I shall begin this artikel unconventionally, door speaking of something personal. This jaar has been very rough for me in a lot of ways. The roughness has impacted every single sphere of my life, from my finances, to my job, to my love life (which remains laughable), and to my very health. I have been really sick. I relate to the Aladdin of the 1992 film, even meer so now, than when I first shook his hand in 1992. I relate to being constantly dirt poor, scared out of my mind, living dag to dag on the edge of the precipice, and skirting door through just the slimmest of margins. Every dag is starting to look a lot like yesterday…. And I can see why Aladdin wants people “to look closer” at him, and see that “there’s so much meer to me.” *cue muziek swelling*
I recently got a coffee mug, with a unicorn on it. It is pastel pink, and it reads “you are something magical.” I bought it, because it was whimsy. But now that I think about it… I wonder just how much of life really is “the magic that comes from inside.” If I am something magical, then it really doesn’t matter that I am now facing this downward spiral. I can just plummet downward. I make my own magic, meer of less.
It’s all a mind thing. The late Robin Williams suffered because it was “all a mind thing” all along. And Williams passed on, because the mind can be a very tragic debilitating war zone. I work as a nurse just at the border between life and death. I serve those who are touching of trying to leave this plane of existence. It’s a tough job, and life has only gegeven me tough choices. I am much like those who want “to become so much meer than they are”--- and there are few who succeed in mastery of themselves. It’s important to realize that my struggles only solidify my need for digesting this…. I make my own magic.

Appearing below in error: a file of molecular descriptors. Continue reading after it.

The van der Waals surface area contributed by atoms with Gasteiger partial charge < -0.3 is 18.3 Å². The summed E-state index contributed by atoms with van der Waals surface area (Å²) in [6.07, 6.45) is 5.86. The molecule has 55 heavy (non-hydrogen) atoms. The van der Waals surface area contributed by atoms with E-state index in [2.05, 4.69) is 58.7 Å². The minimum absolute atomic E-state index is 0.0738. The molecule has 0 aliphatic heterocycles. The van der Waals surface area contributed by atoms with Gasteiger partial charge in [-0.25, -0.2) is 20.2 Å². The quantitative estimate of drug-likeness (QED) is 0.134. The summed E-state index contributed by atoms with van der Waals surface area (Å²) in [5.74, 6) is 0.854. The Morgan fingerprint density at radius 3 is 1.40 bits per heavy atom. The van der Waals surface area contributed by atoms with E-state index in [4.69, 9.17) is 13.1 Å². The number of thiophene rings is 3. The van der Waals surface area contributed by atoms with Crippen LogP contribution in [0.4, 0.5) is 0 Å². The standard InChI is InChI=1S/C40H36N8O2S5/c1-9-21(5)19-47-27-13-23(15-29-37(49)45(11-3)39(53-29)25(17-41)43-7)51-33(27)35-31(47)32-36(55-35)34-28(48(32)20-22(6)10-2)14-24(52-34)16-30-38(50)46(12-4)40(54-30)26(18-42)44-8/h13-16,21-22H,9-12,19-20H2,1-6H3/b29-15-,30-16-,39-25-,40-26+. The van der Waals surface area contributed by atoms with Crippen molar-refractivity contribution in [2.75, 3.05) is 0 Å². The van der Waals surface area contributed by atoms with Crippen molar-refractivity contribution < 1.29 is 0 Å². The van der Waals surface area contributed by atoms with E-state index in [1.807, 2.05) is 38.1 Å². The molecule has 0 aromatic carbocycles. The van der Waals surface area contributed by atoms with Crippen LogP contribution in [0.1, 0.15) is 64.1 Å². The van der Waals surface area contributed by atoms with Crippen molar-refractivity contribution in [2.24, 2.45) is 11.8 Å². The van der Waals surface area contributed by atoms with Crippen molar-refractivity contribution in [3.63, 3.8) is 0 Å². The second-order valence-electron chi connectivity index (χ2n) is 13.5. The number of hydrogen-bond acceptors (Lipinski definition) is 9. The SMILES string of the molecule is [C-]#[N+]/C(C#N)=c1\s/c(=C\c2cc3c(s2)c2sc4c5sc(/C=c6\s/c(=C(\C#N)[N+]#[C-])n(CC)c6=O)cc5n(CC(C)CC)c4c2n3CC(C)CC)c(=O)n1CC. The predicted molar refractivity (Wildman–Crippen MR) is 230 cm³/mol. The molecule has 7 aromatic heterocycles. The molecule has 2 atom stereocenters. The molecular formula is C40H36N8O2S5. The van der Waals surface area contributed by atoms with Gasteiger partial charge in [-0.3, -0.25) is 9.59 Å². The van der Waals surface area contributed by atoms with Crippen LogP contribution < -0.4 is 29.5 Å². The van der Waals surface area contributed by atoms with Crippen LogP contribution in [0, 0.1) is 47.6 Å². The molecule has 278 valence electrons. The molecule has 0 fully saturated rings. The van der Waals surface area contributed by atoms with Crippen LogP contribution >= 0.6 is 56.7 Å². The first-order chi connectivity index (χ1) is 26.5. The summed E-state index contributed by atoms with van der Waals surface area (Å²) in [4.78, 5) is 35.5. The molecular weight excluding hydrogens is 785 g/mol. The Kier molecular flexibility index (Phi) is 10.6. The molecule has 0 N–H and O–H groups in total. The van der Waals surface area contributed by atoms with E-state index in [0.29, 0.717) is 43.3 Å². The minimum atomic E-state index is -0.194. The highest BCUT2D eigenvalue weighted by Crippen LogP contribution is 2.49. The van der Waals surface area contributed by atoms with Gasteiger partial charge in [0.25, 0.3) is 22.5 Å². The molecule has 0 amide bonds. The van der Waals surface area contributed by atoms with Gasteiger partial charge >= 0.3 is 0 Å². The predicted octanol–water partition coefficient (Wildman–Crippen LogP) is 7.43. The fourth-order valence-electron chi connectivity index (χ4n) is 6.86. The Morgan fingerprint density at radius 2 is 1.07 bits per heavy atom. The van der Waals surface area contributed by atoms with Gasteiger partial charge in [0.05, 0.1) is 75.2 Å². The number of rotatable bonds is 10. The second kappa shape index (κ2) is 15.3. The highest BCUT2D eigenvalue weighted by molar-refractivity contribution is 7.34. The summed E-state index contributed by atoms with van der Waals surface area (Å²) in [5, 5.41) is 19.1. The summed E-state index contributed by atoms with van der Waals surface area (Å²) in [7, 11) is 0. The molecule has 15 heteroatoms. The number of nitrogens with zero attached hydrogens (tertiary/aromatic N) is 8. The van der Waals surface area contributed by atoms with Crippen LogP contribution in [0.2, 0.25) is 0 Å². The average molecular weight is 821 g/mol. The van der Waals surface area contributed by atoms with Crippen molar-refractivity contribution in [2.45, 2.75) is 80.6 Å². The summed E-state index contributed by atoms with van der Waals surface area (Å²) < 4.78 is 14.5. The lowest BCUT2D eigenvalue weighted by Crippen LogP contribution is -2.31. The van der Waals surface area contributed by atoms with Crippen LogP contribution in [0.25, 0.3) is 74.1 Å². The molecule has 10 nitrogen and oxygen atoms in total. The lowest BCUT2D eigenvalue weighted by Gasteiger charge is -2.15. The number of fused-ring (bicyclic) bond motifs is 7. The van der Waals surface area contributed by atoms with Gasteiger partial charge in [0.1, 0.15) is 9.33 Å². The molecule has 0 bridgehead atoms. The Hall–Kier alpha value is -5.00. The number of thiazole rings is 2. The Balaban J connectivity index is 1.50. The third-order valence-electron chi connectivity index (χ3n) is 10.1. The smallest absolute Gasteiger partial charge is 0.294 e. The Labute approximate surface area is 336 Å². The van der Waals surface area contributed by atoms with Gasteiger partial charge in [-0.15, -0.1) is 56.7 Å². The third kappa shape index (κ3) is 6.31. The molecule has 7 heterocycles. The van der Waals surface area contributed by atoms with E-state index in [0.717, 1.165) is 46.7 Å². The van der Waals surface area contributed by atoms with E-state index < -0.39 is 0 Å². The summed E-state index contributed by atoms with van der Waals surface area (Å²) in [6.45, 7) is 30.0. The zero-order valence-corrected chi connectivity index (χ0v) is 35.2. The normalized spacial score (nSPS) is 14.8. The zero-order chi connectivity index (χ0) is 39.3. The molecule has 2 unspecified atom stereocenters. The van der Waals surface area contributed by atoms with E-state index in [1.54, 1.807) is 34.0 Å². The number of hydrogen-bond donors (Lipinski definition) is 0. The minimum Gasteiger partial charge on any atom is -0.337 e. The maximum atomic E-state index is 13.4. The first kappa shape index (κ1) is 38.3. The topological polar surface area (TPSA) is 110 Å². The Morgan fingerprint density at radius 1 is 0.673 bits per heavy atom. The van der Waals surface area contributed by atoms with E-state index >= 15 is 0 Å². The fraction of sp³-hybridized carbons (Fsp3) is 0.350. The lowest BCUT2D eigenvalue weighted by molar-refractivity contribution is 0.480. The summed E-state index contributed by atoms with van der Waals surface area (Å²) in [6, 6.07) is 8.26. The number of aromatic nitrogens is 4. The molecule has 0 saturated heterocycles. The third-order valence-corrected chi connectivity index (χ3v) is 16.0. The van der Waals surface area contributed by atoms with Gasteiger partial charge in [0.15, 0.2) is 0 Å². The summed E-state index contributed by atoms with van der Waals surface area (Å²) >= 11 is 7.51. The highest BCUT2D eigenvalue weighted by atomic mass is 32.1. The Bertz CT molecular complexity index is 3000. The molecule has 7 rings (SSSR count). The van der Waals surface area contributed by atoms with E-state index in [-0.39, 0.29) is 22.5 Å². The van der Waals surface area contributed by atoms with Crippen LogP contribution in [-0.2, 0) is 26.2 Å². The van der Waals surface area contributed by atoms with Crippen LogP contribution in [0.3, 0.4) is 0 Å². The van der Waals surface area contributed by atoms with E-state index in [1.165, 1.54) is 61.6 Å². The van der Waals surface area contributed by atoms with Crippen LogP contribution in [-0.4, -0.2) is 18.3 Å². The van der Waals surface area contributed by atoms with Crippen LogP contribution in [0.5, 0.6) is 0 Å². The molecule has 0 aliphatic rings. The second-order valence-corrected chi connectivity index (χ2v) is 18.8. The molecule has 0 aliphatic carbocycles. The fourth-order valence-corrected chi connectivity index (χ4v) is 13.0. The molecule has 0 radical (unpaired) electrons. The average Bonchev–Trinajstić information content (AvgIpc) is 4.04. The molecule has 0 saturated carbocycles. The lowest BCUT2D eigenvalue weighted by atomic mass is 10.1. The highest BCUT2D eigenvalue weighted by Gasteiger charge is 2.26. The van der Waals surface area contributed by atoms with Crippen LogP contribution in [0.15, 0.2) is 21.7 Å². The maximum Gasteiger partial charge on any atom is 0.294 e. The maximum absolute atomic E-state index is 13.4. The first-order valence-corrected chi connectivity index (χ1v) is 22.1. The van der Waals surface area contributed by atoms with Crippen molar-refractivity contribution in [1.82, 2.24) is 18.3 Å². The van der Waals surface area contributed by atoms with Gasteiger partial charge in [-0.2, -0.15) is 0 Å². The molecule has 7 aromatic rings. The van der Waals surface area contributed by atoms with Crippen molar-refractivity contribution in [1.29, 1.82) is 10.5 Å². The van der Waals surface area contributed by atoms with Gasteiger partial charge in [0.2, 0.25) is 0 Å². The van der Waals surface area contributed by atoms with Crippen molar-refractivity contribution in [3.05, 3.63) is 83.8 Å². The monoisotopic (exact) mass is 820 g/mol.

And that’s what the film Aladdin is all about. Making your own magic. Not relying on the magic of someone else. But using who u are to do the deed.
So, without further ado, let’s see what the Aladdin remake from 2019 got right in the magic department, and what was left collecting dust in the Cave of Wonders.
Please don’t read this artikel any further if u haven’t seen the movie yet, and don’t want any spoilers!
The Prologue: I did like the opening to this movie. Part of my enjoyment is Will Smith. He can charm when he’s in the right spot. However, Will had a white/beige speck of something in his beard during the opening scene--- and that really kept me staring, and distracted me from what he was saying. Was it the lighting? The sun reflecting off of the waves? There was something stuck in his beard, and I don’t understand if I am blind. I saw it!
Other than that, the opening was good, and Will can sing pretty well enough to do service to the song Arabian Nights.
The Principal Characters We All Know (and Some of Us Love)
Jasmine: Naomi Scott. I think the whole club has blown up with perspectives on whether she surpassed the original Jasmine. Did she, of didn’t she? I think she ended up in the middle. At times, I just found her to be very much too poised/ too reserved. Naomi’s Jasmine, in most scenes, ended up expressing a lot of Belle traits: sarcastic quips with a side-twisted smile; leaving the room instead of talking to the other person; staring mournfully from the sidelines.
The jasmijn in the original was meer of a spitfire. jasmijn in the original was not known for mournfully staring from the sidelines when “the-goings-on-were-going-on.” She openly glared at her antagonists, she power-walked, and she even “pretended to have magic affect her.” The 1992 jasmijn had cunning. She did undermine Jafar, even if it was only to give Aladdin a shot at defeating him.
Naomi’s jasmijn is too preoccupied with chasing Sultanship, that she pays little attention to Aladdin’s existence. I felt that most of the chemistry between Al and jasmijn was missing in the remake, because Naomi’s jasmijn was SO STIFF. The only time she thawed out, was in the scene where she was trying to find Ababwa on the map. All the other times, remake jasmijn was winking at her handmaid, Dhalia, of leaving the room. Again. And again. And Again. Again.
So much of Belle. If u upset me, I won’t tell u this straight out. I will just passively-aggressively convince u to see that I am right. I won’t verbally say, “All of u are just standing around deciding my future!” No, I will repress it, sing inside my head --- ‘Speechless’--- and try to coax loyalty from the head palace guard.